Damning new evidence has linked Covid mRNA shots to the recent surge in a new phenomenon doctors are calling “hyperprogressive cancers.”
The evidence shows the harmful effects on the human body caused by a unique, rare class of antibodies called IgG4.
IgG4 is caused by repeat injections of mRNA Covid vaccines.
These IgG4 antibodies are usually created in response to persistent irritants such as worms.
Unfortunately, repeat injections of mRNA Covid vaccine are perceived by our immune systems as a ‘persistent irritant’ and cause the IgG4 antibody switch.
The ‘persistent irritation’ effect possibly occurs not only because of repeat injections but also due to mRNA gene expression never stopping in half of the vaccinated people.
Are these IgG4 antibodies harmless? Do they have any effects outside of our immune reactions to COVID-19? Is there something to worry about?
Unfortunately, a 2020 study published in the British Medical Journal’s Journal for Immunotherapy of Cancer suggests that having more IgG4 antibodies — of any kind – enhances cancer progression.
The study authors found cancer-enhancing effects of any IgG4 antibodies in people and laboratory mice:
RESULTS: In a cohort of patients with esophageal cancer we found that IgG4-containing B lymphocytes and IgG4 concentration were significantly increased in cancer tissue and IgG4 concentrations increased in serum of patients with cancer.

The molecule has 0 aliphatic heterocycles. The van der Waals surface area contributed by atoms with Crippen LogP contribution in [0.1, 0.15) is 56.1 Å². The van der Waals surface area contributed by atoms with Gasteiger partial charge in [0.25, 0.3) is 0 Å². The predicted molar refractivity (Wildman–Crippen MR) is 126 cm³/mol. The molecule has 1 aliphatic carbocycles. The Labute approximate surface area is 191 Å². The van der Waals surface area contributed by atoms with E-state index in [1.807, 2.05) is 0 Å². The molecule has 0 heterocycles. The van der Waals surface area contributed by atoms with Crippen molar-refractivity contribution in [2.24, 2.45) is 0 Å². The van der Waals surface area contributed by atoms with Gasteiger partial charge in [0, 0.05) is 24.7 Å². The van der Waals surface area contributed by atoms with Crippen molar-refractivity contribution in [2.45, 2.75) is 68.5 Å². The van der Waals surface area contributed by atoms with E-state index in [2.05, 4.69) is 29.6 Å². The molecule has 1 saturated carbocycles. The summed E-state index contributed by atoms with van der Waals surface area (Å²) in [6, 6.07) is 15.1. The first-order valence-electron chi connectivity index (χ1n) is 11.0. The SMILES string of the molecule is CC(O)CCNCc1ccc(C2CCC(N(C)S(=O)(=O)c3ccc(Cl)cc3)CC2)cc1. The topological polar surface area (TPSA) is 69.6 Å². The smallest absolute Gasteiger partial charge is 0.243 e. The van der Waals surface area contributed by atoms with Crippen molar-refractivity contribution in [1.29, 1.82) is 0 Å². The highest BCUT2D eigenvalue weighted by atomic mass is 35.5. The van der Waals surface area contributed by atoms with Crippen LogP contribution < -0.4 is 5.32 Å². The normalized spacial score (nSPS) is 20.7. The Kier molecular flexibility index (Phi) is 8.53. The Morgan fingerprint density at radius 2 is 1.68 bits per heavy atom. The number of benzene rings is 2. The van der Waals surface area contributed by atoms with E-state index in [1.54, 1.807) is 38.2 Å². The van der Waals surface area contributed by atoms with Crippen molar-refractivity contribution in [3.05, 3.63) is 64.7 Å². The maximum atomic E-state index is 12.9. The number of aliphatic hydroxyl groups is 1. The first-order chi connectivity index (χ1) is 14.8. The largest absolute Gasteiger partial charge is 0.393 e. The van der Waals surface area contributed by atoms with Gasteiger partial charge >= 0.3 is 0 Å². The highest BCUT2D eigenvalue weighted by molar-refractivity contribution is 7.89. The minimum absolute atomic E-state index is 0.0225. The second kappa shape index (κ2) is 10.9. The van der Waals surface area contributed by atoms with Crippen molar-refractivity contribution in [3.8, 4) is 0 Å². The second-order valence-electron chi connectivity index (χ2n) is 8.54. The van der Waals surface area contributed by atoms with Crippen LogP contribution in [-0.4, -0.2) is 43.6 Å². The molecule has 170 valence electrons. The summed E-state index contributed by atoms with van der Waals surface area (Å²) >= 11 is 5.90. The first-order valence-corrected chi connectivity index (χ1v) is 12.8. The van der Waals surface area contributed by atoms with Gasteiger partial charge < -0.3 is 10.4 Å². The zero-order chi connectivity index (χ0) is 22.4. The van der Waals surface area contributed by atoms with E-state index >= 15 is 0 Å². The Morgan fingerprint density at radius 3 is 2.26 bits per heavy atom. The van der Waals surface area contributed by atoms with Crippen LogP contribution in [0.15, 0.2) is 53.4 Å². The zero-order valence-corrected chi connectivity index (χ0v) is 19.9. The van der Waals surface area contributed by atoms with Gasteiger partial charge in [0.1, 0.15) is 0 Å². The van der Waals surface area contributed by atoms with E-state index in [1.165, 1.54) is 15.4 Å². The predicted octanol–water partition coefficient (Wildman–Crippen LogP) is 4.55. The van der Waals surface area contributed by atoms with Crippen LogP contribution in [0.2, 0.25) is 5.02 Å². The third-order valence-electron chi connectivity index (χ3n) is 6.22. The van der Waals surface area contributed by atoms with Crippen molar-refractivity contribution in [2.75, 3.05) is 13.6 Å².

Both were positively related to increased cancer malignancy and poor prognoses, that is, more IgG4 appeared to associate with more aggressive cancer growth.
We further found that IgG4, regardless of its antigen specificity, inhibited the classic immune reactions of antibody-dependent cell-mediated cytotoxicity, antibody-dependent cellular phagocytosis and complement-dependent cytotoxicity against cancer cells in vitro, and these effects were obtained through its Fc fragment reacting to the Fc fragments of cancer-specific IgG1 that has been bound to cancer antigens. …
We found that local application of IgG4 significantly accelerated growth of inoculated breast and colorectal cancers and carcinogen-induced skin papilloma.
We also tested the antibody drug for cancer immunotherapy nivolumab, which was IgG4 in nature with a stabilising S228P mutation, and found that it significantly promoted cancer growth in mice.
This may provide an explanation to the newly appeared hyperprogressive disease sometimes associated with cancer immunotherapy. (emphasis added, here and below)
The scientists provide an excellent explanation of the IgG4 antibody subclass:
IgG4 is a unique antibody that has the lowest concentration among IgG subtypes in healthy individuals, and its function has not been well understood. IgG4 was regarded as a ‘blocking antibody’ because of its reduced ability to trigger effector immune reactions.
Therefore whatever molecules IgG4 reacts to, the subsequent immune reaction was subdued.
The study details Wang et al.’s multidimensional investigation of IgG4 in a wide array of patients with cancer and tissues with both in vitro and in vivo experiments.